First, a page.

25. SAG Actor says:

    I’m not Suprized at All that this Happened Here in “Y’ALLYWOOD”.
    A completely Preventable Tragedy, and Sickens Me to the Core that Prodution was so Cavalier about Safety. I know this Poor Girls Family must be Devastated right now.
    The former Slave State turned Right to Work State will more than likely have more things like
    this happen. Unless the Unions,including SAG, step in,demand, and Force Change to happen.

    • dlerchlv426 says:

      Wow, your poor use of capitalization shows who the ignorant one is. It was a union show. Almost all the movies here are union shows! 2nds in Atlanta will only hire union members. Quit pushing your agenda. This was a LA based production company so your argument is null and void. I’m a proud union member of local 479 and we all mourn the loss of our sister Sarah. Please understand that the film industry is a traveling circus. I’ve moved all over the east coast chasing work. Maybe you should do the same.

    • R A says:

      First off, learn to use proper capitalization and spelling. It will help you hide your ignorance. Secondly, Open Road is a Los Angeles based company so at least get your facts straight. Sad the you would use a tragedy as a stage for yet more race baiting.

    • R Henry says:

      A tragic accident prompts you to rail against an entire state and its residents who wish to allow workers to choose with whom they negotiate employment terms? Perhaps you need to calm down a little, take a deep breath, and evaluate what is really important in life, and death.

  26. Lori Rozman Fenton says:

    my heart breaks. sarah was a lovely vibrant young woman that sparkled when she smiled. everyone loved working with her. she will be greatly missed.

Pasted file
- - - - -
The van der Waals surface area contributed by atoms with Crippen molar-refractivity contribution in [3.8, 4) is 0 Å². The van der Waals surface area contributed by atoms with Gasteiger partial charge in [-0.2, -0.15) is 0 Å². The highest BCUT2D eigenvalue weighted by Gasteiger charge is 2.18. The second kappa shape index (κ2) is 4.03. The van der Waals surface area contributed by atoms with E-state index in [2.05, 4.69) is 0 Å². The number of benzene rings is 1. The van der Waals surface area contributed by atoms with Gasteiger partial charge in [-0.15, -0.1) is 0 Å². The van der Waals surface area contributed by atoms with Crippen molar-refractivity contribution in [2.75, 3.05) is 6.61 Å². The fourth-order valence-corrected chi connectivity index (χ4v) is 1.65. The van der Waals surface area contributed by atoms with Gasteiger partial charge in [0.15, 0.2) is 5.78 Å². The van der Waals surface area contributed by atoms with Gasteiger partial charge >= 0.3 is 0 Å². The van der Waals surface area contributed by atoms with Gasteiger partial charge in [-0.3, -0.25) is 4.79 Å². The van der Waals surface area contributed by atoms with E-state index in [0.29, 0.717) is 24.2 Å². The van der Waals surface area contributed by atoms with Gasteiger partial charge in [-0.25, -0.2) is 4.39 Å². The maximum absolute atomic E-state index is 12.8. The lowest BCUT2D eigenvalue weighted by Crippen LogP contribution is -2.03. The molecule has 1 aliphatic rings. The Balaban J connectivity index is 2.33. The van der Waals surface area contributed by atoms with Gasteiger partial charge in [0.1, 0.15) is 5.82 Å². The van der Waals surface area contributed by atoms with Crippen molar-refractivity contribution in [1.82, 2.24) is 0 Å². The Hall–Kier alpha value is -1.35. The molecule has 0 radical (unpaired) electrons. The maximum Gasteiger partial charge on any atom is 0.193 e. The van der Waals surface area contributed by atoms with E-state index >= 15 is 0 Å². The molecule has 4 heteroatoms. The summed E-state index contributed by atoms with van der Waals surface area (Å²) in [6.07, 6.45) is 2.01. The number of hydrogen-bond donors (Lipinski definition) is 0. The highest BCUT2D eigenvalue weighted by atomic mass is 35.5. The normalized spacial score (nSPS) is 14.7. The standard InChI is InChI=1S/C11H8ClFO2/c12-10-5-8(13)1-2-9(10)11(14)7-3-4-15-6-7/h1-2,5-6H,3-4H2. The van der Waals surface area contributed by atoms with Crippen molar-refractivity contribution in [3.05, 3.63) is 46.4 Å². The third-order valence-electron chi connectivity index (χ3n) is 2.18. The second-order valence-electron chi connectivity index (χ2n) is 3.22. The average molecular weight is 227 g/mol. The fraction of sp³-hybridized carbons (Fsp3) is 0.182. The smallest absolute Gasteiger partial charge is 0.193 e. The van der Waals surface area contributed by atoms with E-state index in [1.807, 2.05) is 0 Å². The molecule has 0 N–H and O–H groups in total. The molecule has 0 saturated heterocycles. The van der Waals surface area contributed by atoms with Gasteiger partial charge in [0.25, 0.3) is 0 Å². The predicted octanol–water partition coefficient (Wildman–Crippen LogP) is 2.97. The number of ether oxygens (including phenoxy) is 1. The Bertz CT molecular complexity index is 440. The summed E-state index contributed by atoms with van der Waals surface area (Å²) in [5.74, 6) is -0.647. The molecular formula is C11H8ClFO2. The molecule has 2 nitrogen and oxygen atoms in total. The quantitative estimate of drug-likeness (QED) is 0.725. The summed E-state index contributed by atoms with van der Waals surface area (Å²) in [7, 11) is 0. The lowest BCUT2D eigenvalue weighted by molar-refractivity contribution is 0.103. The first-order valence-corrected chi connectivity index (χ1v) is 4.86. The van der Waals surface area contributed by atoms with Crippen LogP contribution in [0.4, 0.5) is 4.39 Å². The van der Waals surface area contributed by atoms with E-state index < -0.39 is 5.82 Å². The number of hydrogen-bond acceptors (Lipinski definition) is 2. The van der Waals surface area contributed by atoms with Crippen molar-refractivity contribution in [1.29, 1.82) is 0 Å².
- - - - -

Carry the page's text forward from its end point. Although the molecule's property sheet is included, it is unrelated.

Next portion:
27. Gino says:

    Where was the safety coordinator, and who had the schedules for the trains? A third train comes out of nowhere? With modern communications available there should have been a production assistant at least one mile down the tracks in both directions with a cell phone to relay information, and there should have been police officers at railroad crossings nearby to let them know what was going on. This is dangerous and the loss of life and injuries is unacceptable. It could have been avoided.

  28. Allen Craig Yount says:

    I’m a Local 492 member Tennessee Mississippi, Was just wondering who was the Safety Coord. on the Set? Sounded like a complicated shot…So Sorry for the tragic loss and Speedy recovery to those who were injured. It can be a Very Dangerous Business were in…God Speed from Local 492…

  29. Teamster says:

    As a Teamster Captain I make sure to communicate the dangers of working on or around rail systems active or inactive to all of my drivers I make it a point to check with locations managers and production to make sure that permission is given by the owners of the rail system and also make sure that several rail road representatives are present on set so that they can make the production aware of any activity on the rail system so that the crew can move all equipment and crew out of harms way. Unfortunately this productions locations dept, producers, directors (1st, 2nd, 2nd 2nd,upm) didn’t take the proper steps to insure the safety of the crew. My condolences to her family and friends.

    • peterblood71 says:

      Yep, when you do it on the cheap be prepared for catastrophic repercussions. Completely avoidable in this day and age. This poor woman crew member paid for their inadequate preparation with her life.

  30. A says:

    My heart is breaking for the crew member who died and her family. I’ve known her since we were kids. RIP beautiful.

  31. Brian says: